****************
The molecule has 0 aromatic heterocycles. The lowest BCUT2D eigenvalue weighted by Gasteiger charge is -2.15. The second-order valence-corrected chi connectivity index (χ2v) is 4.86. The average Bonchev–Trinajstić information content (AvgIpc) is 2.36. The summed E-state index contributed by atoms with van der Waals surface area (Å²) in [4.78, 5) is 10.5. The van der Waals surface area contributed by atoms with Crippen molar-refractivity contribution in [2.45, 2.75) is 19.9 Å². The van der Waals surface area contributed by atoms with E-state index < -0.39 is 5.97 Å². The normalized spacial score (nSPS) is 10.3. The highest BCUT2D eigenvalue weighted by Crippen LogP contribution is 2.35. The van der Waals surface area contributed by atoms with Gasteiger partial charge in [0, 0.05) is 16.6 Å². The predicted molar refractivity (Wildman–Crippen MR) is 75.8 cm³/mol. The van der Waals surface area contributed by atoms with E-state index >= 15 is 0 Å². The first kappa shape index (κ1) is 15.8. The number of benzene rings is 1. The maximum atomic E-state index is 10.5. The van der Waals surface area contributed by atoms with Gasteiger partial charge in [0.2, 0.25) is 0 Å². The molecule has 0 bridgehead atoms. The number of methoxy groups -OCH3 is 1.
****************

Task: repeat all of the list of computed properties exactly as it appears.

The molecule has 0 aromatic heterocycles. The lowest BCUT2D eigenvalue weighted by Gasteiger charge is -2.15. The second-order valence-corrected chi connectivity index (χ2v) is 4.86. The average Bonchev–Trinajstić information content (AvgIpc) is 2.36. The summed E-state index contributed by atoms with van der Waals surface area (Å²) in [4.78, 5) is 10.5. The van der Waals surface area contributed by atoms with Crippen molar-refractivity contribution in [2.45, 2.75) is 19.9 Å². The van der Waals surface area contributed by atoms with E-state index < -0.39 is 5.97 Å². The normalized spacial score (nSPS) is 10.3. The highest BCUT2D eigenvalue weighted by Crippen LogP contribution is 2.35. The van der Waals surface area contributed by atoms with Gasteiger partial charge in [0, 0.05) is 16.6 Å². The predicted molar refractivity (Wildman–Crippen MR) is 75.8 cm³/mol. The van der Waals surface area contributed by atoms with E-state index >= 15 is 0 Å². The first kappa shape index (κ1) is 15.8. The number of benzene rings is 1. The maximum atomic E-state index is 10.5. The van der Waals surface area contributed by atoms with Gasteiger partial charge in [0.2, 0.25) is 0 Å². The molecule has 0 bridgehead atoms. The number of methoxy groups -OCH3 is 1.